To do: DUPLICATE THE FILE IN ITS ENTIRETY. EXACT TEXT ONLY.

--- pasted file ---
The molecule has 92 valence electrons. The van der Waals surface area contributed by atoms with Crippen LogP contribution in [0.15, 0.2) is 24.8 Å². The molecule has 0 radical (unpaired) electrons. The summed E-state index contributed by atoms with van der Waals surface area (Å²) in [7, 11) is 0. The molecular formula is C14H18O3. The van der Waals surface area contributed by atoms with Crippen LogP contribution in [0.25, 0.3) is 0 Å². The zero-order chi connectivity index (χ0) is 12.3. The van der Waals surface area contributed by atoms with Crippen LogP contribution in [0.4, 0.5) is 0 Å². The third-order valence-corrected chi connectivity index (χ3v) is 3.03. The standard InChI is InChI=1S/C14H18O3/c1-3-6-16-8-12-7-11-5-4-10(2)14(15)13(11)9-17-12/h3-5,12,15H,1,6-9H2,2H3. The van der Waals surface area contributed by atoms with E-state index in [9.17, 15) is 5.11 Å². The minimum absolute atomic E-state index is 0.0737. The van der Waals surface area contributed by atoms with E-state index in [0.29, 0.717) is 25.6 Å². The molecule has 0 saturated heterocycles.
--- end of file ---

The molecule has 92 valence electrons. The van der Waals surface area contributed by atoms with Crippen LogP contribution in [0.15, 0.2) is 24.8 Å². The molecule has 0 radical (unpaired) electrons. The summed E-state index contributed by atoms with van der Waals surface area (Å²) in [7, 11) is 0. The molecular formula is C14H18O3. The van der Waals surface area contributed by atoms with Crippen LogP contribution in [0.25, 0.3) is 0 Å². The zero-order chi connectivity index (χ0) is 12.3. The van der Waals surface area contributed by atoms with Crippen LogP contribution in [0.4, 0.5) is 0 Å². The third-order valence-corrected chi connectivity index (χ3v) is 3.03. The standard InChI is InChI=1S/C14H18O3/c1-3-6-16-8-12-7-11-5-4-10(2)14(15)13(11)9-17-12/h3-5,12,15H,1,6-9H2,2H3. The van der Waals surface area contributed by atoms with E-state index in [9.17, 15) is 5.11 Å². The minimum absolute atomic E-state index is 0.0737. The van der Waals surface area contributed by atoms with E-state index in [0.29, 0.717) is 25.6 Å². The molecule has 0 saturated heterocycles.